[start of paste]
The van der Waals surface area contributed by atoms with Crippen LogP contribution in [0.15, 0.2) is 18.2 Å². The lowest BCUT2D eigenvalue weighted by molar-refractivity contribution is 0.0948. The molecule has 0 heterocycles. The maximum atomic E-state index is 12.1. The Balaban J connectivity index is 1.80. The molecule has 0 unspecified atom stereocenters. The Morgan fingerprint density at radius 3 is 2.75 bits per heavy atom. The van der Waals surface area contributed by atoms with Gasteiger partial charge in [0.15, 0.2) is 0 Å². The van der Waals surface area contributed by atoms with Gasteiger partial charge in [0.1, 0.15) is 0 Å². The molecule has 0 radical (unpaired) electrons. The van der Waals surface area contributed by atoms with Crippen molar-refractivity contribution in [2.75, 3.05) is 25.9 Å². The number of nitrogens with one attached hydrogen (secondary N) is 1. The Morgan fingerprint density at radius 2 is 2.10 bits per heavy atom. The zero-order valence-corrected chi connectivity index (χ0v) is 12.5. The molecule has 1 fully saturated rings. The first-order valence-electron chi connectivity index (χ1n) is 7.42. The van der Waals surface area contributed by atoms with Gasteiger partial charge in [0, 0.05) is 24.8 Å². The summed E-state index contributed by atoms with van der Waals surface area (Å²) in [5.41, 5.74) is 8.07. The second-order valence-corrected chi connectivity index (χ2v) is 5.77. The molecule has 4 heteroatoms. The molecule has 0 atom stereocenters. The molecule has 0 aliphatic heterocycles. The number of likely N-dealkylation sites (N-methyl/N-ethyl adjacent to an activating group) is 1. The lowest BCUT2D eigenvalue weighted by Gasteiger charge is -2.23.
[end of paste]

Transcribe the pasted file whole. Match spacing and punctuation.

The van der Waals surface area contributed by atoms with Crippen LogP contribution in [0.15, 0.2) is 18.2 Å². The lowest BCUT2D eigenvalue weighted by molar-refractivity contribution is 0.0948. The molecule has 0 heterocycles. The maximum atomic E-state index is 12.1. The Balaban J connectivity index is 1.80. The molecule has 0 unspecified atom stereocenters. The Morgan fingerprint density at radius 3 is 2.75 bits per heavy atom. The van der Waals surface area contributed by atoms with Gasteiger partial charge in [0.15, 0.2) is 0 Å². The van der Waals surface area contributed by atoms with Gasteiger partial charge in [0.1, 0.15) is 0 Å². The molecule has 0 radical (unpaired) electrons. The van der Waals surface area contributed by atoms with Crippen molar-refractivity contribution in [2.75, 3.05) is 25.9 Å². The number of nitrogens with one attached hydrogen (secondary N) is 1. The Morgan fingerprint density at radius 2 is 2.10 bits per heavy atom. The zero-order valence-corrected chi connectivity index (χ0v) is 12.5. The molecule has 1 fully saturated rings. The first-order valence-electron chi connectivity index (χ1n) is 7.42. The van der Waals surface area contributed by atoms with Gasteiger partial charge in [0, 0.05) is 24.8 Å². The summed E-state index contributed by atoms with van der Waals surface area (Å²) in [5.41, 5.74) is 8.07. The second-order valence-corrected chi connectivity index (χ2v) is 5.77. The molecule has 4 heteroatoms. The molecule has 0 atom stereocenters. The molecule has 0 aliphatic heterocycles. The number of likely N-dealkylation sites (N-methyl/N-ethyl adjacent to an activating group) is 1. The lowest BCUT2D eigenvalue weighted by Gasteiger charge is -2.23.